Ralph Nader today issued the following statement:
The multistate settlement agreement between some state attorneys general and Big Tobacco is plainly a sweetheart deal concocted by the addictive companies’ law firms for the industry. State AGs should reject it.
The reported insistence by the industry that states accept the deal on a take-it-or-leave-it basis within a week should be indication enough that something is seriously wrong. Attorneys general should demand at least 60 days to review the proposed intricate deal.
What possible justification is there for ramming this deal through? Is the industry trying to circumvent newly elected, tougher-on-tobacco attorneys general in California, New York and elsewhere?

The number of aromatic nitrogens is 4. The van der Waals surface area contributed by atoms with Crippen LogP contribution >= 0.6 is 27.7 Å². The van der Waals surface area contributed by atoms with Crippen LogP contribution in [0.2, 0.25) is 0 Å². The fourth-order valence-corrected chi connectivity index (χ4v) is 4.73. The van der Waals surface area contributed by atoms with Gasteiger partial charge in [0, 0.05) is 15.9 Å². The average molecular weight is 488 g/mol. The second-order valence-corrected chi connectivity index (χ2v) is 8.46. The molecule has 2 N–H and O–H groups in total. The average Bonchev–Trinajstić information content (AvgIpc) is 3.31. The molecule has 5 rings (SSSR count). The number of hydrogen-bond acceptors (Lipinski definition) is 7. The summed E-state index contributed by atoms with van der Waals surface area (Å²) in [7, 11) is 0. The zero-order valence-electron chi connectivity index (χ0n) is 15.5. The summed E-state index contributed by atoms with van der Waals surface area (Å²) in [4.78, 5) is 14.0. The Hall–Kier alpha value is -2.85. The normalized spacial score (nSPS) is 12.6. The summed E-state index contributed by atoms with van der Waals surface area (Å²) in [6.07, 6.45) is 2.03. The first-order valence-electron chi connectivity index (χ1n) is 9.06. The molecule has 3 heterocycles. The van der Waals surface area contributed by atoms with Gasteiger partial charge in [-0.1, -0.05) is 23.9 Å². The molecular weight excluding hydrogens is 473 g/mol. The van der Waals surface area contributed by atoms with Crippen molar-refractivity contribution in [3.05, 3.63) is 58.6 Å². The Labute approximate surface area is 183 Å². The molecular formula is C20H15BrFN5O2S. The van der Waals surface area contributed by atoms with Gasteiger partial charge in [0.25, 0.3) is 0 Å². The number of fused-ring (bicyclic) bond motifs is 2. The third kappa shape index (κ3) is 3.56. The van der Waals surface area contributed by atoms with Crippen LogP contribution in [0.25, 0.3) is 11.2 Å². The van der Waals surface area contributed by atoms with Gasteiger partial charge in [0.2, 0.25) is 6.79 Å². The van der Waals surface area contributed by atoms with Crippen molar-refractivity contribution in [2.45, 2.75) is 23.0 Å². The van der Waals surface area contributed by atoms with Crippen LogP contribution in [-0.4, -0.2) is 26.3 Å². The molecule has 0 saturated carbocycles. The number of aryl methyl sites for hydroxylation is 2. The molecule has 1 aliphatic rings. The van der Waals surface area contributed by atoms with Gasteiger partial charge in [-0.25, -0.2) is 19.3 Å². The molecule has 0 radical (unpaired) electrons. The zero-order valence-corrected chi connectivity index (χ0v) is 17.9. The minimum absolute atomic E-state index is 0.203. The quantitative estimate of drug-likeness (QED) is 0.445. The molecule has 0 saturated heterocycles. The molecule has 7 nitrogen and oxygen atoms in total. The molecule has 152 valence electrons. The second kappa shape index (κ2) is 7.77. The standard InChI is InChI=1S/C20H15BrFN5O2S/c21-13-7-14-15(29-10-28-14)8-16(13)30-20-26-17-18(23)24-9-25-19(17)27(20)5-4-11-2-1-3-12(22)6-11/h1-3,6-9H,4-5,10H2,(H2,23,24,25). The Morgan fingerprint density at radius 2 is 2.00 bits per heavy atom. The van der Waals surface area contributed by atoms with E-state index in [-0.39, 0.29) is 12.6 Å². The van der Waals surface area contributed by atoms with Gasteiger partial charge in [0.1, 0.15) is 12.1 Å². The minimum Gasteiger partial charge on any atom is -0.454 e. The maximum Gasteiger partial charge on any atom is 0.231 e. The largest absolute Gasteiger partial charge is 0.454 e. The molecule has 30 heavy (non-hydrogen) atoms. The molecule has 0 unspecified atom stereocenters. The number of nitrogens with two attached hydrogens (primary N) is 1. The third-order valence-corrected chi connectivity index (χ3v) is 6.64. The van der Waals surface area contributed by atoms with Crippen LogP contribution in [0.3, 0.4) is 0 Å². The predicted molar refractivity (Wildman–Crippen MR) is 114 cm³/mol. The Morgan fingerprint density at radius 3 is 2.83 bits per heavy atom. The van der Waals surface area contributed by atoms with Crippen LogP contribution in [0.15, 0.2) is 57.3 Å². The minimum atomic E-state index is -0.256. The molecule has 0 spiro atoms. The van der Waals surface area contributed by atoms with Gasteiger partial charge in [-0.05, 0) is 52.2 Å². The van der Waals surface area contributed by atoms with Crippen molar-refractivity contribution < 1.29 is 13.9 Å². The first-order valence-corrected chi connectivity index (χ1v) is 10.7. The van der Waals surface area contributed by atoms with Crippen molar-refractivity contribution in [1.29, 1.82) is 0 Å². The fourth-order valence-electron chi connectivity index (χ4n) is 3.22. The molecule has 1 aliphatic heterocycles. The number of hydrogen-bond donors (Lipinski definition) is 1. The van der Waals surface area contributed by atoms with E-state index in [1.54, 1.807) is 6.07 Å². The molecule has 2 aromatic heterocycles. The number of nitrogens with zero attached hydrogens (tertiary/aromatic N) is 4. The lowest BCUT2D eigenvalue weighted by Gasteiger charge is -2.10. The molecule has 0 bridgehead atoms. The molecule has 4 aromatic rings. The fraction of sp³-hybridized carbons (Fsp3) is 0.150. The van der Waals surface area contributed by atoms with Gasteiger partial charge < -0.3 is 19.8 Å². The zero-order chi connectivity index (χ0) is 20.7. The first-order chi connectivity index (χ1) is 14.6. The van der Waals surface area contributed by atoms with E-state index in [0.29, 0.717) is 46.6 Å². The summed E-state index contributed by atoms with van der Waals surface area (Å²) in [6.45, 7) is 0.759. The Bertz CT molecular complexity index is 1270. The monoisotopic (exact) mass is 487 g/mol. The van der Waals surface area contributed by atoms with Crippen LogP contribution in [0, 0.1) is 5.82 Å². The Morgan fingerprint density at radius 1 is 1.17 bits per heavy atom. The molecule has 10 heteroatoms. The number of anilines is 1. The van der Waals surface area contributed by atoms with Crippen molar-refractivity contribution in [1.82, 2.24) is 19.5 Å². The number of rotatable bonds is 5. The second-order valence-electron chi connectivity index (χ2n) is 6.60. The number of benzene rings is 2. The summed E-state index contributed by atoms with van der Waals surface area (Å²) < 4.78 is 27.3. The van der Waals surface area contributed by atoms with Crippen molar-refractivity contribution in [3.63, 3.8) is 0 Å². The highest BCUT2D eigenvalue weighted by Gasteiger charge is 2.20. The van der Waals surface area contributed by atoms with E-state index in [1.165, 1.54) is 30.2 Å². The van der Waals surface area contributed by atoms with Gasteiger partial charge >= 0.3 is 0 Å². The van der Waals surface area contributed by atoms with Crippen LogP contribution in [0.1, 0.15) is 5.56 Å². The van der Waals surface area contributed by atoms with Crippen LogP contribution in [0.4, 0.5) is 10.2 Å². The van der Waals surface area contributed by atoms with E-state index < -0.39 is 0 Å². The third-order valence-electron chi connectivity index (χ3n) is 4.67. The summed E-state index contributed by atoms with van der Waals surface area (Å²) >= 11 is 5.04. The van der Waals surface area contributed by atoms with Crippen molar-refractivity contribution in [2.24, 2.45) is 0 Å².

The deal would let the industry get off cheap, enable the companies to keep secret many of their most incriminating documents, interfere with local enforcement actions and suits against Big Tobacco, and tie the hands of future attorneys general in addressing future misconduct by the industry.
It contains worrisome provisions that will enable Big Tobacco to shield its food and beverage divisions from payment obligations. RJR and Brown and Williamson are even permitted to shield revenue from their international operations.
The deal’s public health measures are very weak. There are no “look-back” penalties, which would penalize the companies if sales to minors do not fall.
State attorneys general should reject the proposed deal. There is an alternative — take their cases to trial, or settle them on an individual basis. States doing this would get better deals, and the opportunity to build on what came before. Early settling states would benefit from later settlement innovations, through “Most Favored Nation” provisions.